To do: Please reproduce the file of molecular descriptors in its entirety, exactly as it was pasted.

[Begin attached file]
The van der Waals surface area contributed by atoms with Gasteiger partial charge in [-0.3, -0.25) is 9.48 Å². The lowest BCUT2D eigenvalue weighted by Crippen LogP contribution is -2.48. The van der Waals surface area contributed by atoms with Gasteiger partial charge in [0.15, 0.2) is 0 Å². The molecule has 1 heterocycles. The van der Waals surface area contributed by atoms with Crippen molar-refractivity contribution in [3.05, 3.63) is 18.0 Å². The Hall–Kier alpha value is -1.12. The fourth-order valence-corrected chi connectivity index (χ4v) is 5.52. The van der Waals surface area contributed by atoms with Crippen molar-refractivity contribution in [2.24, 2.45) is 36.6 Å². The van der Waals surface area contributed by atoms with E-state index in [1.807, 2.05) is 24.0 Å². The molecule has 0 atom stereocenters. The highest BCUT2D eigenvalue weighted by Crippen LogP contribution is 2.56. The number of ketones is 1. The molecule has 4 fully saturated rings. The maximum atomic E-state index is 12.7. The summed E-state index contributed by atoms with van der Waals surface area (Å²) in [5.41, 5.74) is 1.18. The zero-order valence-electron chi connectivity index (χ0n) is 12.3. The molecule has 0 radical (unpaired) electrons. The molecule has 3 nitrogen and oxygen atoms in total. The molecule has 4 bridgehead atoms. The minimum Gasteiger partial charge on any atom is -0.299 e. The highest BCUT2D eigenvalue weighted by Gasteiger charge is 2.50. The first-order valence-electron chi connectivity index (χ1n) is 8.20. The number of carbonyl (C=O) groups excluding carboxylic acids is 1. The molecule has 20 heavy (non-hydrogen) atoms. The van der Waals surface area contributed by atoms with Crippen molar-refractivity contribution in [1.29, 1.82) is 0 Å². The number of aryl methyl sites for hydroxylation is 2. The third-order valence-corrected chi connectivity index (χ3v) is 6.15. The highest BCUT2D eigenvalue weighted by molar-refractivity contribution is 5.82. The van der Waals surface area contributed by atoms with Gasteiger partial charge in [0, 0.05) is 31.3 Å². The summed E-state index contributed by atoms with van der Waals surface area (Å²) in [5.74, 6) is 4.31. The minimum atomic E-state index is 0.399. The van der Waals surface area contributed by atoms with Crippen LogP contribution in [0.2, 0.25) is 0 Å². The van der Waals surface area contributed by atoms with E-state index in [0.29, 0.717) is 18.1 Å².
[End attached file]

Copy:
The van der Waals surface area contributed by atoms with Gasteiger partial charge in [-0.3, -0.25) is 9.48 Å². The lowest BCUT2D eigenvalue weighted by Crippen LogP contribution is -2.48. The van der Waals surface area contributed by atoms with Gasteiger partial charge in [0.15, 0.2) is 0 Å². The molecule has 1 heterocycles. The van der Waals surface area contributed by atoms with Crippen molar-refractivity contribution in [3.05, 3.63) is 18.0 Å². The Hall–Kier alpha value is -1.12. The fourth-order valence-corrected chi connectivity index (χ4v) is 5.52. The van der Waals surface area contributed by atoms with Crippen molar-refractivity contribution in [2.24, 2.45) is 36.6 Å². The van der Waals surface area contributed by atoms with E-state index in [1.807, 2.05) is 24.0 Å². The molecule has 0 atom stereocenters. The highest BCUT2D eigenvalue weighted by Crippen LogP contribution is 2.56. The number of ketones is 1. The molecule has 4 fully saturated rings. The maximum atomic E-state index is 12.7. The summed E-state index contributed by atoms with van der Waals surface area (Å²) in [5.41, 5.74) is 1.18. The zero-order valence-electron chi connectivity index (χ0n) is 12.3. The molecule has 0 radical (unpaired) electrons. The molecule has 3 nitrogen and oxygen atoms in total. The molecule has 4 bridgehead atoms. The minimum Gasteiger partial charge on any atom is -0.299 e. The highest BCUT2D eigenvalue weighted by Gasteiger charge is 2.50. The first-order valence-electron chi connectivity index (χ1n) is 8.20. The number of carbonyl (C=O) groups excluding carboxylic acids is 1. The molecule has 20 heavy (non-hydrogen) atoms. The van der Waals surface area contributed by atoms with Crippen molar-refractivity contribution in [1.29, 1.82) is 0 Å². The number of aryl methyl sites for hydroxylation is 2. The third-order valence-corrected chi connectivity index (χ3v) is 6.15. The highest BCUT2D eigenvalue weighted by molar-refractivity contribution is 5.82. The van der Waals surface area contributed by atoms with Gasteiger partial charge in [0, 0.05) is 31.3 Å². The summed E-state index contributed by atoms with van der Waals surface area (Å²) in [5.74, 6) is 4.31. The minimum atomic E-state index is 0.399. The van der Waals surface area contributed by atoms with Crippen LogP contribution in [0.2, 0.25) is 0 Å². The van der Waals surface area contributed by atoms with E-state index in [0.29, 0.717) is 18.1 Å².